The Elva was a British racing car manufacturer in the ’50s who managed to grab the attention of Bruce McLaren. He modified one of the Elva chassis to create the McLaren-Elva M1A race car which is an important milestone in the brand’s racing history. Today’s McLaren Automotive managed to acquire the rights to use the ‘Elva’ name for this new Ultimate Series roadster that was teased in August 2019.
Now you know how the car got its name. What you probably don’t know is what that means. Well, the name is apparently derived from elle va, meaning “she goes” in French. Nice one, indeed. Next time when you see someone drive past you in this, you can just say “là elle va!” in a fake deep voice.
The Elva is McLaren’s first open-cockpit road car. There’s no official weight figure yet, but the Elva according to McLaren, is the brand’s lightest car ever, thanks to the usage of carbon fibre for the chassis and body as well. The brakes are 390 mm sintered carbon ceramics which further cut down the weight. The Super-Lightweight 5-spoke forged alloy wheels we see here are a no-cost option; they are shod with track-focused Pirelli P Zero Corsa tyres. The Ultra-Lightweight 10-Spoke wheels are standard.
The seat shells are carbon fibre too
The lack of roof and windscreen shouldn’t be a (legal) problem as McLaren says that the Elva is homologated for all major markets. However, a fixed windscreen derivative is also available. In addition, the Elva has something called Active Air Management System (AAMS), claimed to be the world-first.
The system channels air through the nose of the Elva to come out of the front clamshell at high velocity ahead of the occupants before being directed up over the cockpit, creating a (virtual) “bubble”. When the AAMS is active, a physical deflector is deployed at the leading edge of that bonnet outlet, rising 150 mm into the freestream to create a low-pressure zone at the vent.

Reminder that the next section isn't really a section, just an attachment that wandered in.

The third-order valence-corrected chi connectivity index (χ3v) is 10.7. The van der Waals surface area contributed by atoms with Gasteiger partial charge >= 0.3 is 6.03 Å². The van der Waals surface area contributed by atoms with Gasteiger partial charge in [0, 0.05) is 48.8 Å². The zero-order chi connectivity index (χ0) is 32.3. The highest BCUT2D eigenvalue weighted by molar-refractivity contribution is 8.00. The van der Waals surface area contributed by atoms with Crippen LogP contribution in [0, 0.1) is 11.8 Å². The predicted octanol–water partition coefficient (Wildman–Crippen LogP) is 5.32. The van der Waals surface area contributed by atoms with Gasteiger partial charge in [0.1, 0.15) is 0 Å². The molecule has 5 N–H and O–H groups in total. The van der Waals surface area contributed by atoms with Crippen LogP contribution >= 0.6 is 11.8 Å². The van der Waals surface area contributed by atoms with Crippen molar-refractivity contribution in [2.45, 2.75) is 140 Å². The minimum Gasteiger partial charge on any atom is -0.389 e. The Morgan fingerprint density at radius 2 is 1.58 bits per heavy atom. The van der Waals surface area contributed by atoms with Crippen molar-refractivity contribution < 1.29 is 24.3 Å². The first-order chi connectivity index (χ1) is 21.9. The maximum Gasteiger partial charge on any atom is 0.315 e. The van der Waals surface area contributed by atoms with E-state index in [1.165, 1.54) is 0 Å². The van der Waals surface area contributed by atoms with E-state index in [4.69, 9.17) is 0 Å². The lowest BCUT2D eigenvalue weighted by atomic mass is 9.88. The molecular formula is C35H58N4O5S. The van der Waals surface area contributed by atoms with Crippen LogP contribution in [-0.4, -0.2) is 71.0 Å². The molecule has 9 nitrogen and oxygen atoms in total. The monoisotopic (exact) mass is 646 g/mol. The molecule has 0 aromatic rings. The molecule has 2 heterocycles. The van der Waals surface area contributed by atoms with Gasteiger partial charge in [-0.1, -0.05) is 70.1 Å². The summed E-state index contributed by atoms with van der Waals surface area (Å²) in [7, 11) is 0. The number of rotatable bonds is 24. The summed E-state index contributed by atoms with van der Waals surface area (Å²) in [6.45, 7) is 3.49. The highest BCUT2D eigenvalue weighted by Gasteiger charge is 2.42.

The vented air is directed through a 130-degree radius, using a network of transverse and longitudinally mounted carbon fibre vanes across the bonnet outlet; distributing the airflow both in front of and along the side of the cabin. At urban speeds, the system is inactive, obviously. As the vehicle speed increases, the AAMS automatically deploys and remains active until the speed reduces, at which point the deflector retracts. The system can also be deactivated by the driver at the touch of a button.
When the AAMS is inactive, the central duct is sealed, diverting airflow into the low-temperature radiators and increasing their cooling efficiency. To provide optimal packaging conditions for the AAMS, the Elva features twin low-temperature radiators (LTRs) positioned ahead of each front wheel.
The trailing edge of the bodywork features a full-width active rear spoiler. It works with the aforementioned AAMS and the range of its operation varies accordingly. The rear diffuser too works with the active rear spoiler. The Elva has a completely flat underfloor until the point by the rear axle at which the diffuser starts and increases in height to accelerate the air out from under the vehicle.
There’s also a stowage space beneath the rear tonneau which can house helmets and small items. The curved single-piece tonneau is operated manually and secured with soft-close latches.
Moving on to the business end of the story, the Elva is powered by the same family of engines that power the Senna. The 4.0-litre twin-turbo V8 is tuned to produce 599 kW (815 metric hp) and 800 Nm (590 lb-ft) of torque. It features a flat-plane crankshaft, dry-sump lubrication, lightweight connecting camshafts, rods and pistons to cut down the weight. Power is sent to the rear wheels via a 7-speed ‘seamless-shift’ gearbox.
McLaren claims a 0-100 km/h (62 mph) acceleration time of less than 3 seconds. It is also apparently quicker than the Senna to 200 km/h (124 mph) at just 6.7 seconds.
The increased power output is achieved through an optimized exhaust system with reduced back pressure and improved LTR performance that reduces charge air temperatures, McLaren said. The exhaust system is made from lightweight titanium and Inconel, while the exhaust finisher is created using 3D printing technology.
The car also gets linked-hydraulic active suspension, and electro-hydraulic steering “for purest feedback”. The driver gets to play with the Comfort, Sport and Track modes, three Electronic Stability Control (ESC) modes, and Variable Drift Control (VDC).
In case you’re interested to know, only 399 units will be built with each carrying a price tag of £1,425,000 including UK VAT. All of them will most likely be allocated to “McLaren VIPs”.